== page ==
Despite emerging alternatives, consumption of petrol and diesel will remain steady as many motorists around the globe want to keep their current vehicle, which is in line with changing vehicle ownership behaviors, driving their current car for longer. But, thanks to the growth of clean fuels alongside the cleaner production of petrol and diesel, we should become much less dependent on oil-based fuels in the future.

How changes in fuel consumption will change the future of the forecourt

The move towards EVs and charging infrastructure being introduced to meet demands, means there'll likely be a change in the future of the forecourt. Consumer behaviors are constantly evolving and with a shift towards the want for a personalized experience and more positive outlooks on the concept of subscription models, a change could be seen in the loyalty of motorists to a preferred forecourt.

Forecourts and business owners will have to invest considerably to win this loyalty, which could require a large-scale consumer behavior analysis to discover and customize the experience and offerings. In fact, 60% of retailers are currently conducting this big data analysis to further differentiate themselves in the market.

Accessibility to charging points is a big indicator for drivers of whether they should buy an EV, and how that will evolve what forecourts provide drivers is one area that Dover Fueling Solutions examined in their Future of Fueling Trend Report from 2022.

Respondents to their survey outlined what consumers are looking for from forecourts while their vehicle is charging, with 39% of consumers looking for refreshment from a cafe, 29% from a restaurant, and 11% requiring somewhere to sit down and work like a business center.

EV drivers have demands that differ greatly from ICE vehicle drivers, with most being largely functional. When pulling into a forecourt, drivers want to know they're getting exactly what they need, with the first thing for EV drivers being a charging station. If it does, then they want to be sure that the equipment they're using is reliable and fits in their vehicle without hassle or there's an adapter that's easy to use and deploy for charging.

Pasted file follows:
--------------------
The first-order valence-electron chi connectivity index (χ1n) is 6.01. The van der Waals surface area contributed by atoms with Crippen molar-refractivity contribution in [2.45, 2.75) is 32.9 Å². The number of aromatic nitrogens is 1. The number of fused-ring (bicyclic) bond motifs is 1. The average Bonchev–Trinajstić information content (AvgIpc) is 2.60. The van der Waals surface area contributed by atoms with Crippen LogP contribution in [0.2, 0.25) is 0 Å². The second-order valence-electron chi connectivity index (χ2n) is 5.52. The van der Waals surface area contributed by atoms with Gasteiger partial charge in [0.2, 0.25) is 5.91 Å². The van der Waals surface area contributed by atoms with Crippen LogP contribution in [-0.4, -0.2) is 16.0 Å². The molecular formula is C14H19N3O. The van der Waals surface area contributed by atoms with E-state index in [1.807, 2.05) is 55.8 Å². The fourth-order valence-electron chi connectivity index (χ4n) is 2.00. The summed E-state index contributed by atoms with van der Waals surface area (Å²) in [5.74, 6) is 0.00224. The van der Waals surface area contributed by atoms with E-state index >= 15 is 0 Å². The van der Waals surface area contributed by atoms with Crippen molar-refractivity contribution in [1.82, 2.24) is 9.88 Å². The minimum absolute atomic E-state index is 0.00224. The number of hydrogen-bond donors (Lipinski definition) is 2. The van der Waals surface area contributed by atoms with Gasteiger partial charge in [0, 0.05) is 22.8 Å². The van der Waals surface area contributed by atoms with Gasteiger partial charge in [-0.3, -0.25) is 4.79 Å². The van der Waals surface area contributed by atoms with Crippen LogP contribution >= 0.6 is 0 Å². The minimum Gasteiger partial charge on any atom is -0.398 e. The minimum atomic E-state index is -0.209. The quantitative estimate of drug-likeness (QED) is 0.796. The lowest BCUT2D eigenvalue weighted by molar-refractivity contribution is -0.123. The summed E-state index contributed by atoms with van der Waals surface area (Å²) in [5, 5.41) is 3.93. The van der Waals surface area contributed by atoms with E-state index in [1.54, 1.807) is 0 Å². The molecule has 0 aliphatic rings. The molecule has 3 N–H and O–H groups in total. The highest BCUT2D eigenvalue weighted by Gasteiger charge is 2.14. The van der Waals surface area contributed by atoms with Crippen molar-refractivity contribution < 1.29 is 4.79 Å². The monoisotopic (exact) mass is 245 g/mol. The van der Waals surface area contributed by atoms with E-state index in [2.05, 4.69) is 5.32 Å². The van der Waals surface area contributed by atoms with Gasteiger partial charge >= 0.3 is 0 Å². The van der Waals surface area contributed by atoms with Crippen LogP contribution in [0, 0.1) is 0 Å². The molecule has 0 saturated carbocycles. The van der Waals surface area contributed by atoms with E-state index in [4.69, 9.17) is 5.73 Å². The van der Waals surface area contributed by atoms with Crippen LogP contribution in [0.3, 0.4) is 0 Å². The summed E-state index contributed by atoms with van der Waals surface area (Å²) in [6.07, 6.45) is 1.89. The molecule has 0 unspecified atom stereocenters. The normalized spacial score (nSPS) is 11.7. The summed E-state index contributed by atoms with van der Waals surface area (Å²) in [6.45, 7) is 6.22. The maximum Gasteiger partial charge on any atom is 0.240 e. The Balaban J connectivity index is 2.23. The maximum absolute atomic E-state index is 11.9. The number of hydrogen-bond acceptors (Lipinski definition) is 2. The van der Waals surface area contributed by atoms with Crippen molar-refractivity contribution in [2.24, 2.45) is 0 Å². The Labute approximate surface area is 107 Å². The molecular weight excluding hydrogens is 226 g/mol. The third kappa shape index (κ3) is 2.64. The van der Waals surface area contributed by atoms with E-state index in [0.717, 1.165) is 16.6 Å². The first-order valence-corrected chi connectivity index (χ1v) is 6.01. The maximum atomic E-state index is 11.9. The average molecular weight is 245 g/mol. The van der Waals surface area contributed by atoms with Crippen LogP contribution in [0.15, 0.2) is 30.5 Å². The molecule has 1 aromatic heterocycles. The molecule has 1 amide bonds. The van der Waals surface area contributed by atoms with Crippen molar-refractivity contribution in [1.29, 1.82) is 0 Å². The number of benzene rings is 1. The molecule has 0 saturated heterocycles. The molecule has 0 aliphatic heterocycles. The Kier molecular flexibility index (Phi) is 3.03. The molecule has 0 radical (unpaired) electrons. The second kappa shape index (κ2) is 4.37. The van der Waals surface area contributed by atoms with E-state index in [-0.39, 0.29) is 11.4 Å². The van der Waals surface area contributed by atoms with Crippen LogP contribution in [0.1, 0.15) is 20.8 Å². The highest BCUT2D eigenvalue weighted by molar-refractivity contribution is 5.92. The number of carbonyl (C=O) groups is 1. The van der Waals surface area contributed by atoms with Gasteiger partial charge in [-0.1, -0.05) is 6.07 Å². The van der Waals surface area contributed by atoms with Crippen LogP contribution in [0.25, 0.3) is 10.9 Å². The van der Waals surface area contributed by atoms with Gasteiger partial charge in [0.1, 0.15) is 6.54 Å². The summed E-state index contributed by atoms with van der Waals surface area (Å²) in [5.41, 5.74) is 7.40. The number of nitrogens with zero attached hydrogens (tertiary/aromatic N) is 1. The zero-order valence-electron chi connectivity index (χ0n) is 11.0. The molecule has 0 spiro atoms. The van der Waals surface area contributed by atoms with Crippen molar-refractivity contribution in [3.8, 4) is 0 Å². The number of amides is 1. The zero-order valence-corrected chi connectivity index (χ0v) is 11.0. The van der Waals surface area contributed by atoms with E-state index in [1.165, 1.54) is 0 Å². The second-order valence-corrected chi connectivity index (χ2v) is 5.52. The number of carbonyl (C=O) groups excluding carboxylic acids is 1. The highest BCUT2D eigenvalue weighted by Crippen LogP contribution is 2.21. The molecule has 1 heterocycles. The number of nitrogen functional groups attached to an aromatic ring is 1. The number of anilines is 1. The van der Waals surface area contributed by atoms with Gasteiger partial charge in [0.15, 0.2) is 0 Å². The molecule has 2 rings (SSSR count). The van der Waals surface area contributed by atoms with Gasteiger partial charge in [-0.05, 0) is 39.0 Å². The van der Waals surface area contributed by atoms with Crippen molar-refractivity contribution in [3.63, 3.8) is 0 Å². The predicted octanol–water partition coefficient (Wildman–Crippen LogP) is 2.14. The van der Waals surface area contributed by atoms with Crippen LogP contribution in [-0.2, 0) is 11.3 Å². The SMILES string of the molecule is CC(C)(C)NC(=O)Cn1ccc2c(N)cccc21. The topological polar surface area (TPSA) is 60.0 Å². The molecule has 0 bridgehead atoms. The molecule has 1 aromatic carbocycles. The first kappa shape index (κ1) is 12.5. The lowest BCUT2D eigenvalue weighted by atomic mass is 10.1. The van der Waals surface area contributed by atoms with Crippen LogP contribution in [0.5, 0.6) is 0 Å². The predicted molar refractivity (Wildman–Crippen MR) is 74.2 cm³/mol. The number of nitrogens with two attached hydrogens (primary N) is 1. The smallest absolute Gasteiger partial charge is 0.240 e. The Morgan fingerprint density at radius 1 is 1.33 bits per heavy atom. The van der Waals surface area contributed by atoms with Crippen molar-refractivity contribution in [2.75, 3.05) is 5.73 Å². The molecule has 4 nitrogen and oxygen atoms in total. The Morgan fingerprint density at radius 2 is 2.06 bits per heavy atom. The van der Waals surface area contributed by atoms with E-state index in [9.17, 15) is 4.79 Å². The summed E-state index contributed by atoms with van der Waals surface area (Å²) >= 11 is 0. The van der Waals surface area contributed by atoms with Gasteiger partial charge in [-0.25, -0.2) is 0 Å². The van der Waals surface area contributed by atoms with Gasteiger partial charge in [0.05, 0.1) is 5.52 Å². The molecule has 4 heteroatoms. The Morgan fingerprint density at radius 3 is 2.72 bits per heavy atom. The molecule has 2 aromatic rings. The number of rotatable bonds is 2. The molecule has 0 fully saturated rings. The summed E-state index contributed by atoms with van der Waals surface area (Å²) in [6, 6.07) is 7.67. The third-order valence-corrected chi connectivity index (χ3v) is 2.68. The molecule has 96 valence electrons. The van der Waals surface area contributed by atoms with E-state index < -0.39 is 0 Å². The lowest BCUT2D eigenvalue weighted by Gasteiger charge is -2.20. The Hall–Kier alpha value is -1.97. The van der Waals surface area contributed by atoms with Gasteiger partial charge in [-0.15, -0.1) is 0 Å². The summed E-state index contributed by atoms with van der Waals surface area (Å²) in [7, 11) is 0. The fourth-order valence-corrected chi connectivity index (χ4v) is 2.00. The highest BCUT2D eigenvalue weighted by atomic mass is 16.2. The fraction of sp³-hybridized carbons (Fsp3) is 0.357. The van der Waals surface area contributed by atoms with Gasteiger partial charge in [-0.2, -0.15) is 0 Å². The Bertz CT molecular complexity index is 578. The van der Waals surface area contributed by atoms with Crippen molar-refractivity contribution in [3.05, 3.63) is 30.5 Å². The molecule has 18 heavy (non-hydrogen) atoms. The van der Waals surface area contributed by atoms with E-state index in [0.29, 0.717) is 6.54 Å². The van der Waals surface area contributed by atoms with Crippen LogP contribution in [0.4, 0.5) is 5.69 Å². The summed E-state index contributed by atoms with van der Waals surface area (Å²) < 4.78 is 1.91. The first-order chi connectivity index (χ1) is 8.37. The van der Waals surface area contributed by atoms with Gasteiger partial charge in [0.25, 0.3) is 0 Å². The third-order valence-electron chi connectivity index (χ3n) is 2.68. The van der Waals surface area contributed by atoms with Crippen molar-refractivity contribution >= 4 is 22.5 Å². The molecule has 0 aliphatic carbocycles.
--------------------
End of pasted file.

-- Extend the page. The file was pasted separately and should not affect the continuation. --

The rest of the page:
One of the major shifts in forecourts that's been predicted by the industry at large is 'non-fuel strategies.' This is a major pivot in the way business owners approach the experience of visiting a forecourt, with 75% of fuel retailers believing that non-fuel offerings will emerge as a priority and 65% planning to invest more in supplying a better convenience store experience.

KPMG outlined several adjacent services that could take center stage in the future of forecourts, ranging from children's play areas and laundrettes for families on the go to time-saving offerings like click-and-collect or prescription services.


As hydrogen becomes a more common fuel, on-site hydrogen production costs are predicted to fall considerably. This will make it a much more viable option for motorists and businesses looking to switch their vehicles to alternative fuel, as well as being a more affordable long-term investment. So, forecourts will be required to adapt to meet these changing requirements, such as making sure to provide the unique services that will draw motorists in and establish a sense of connection and loyalty.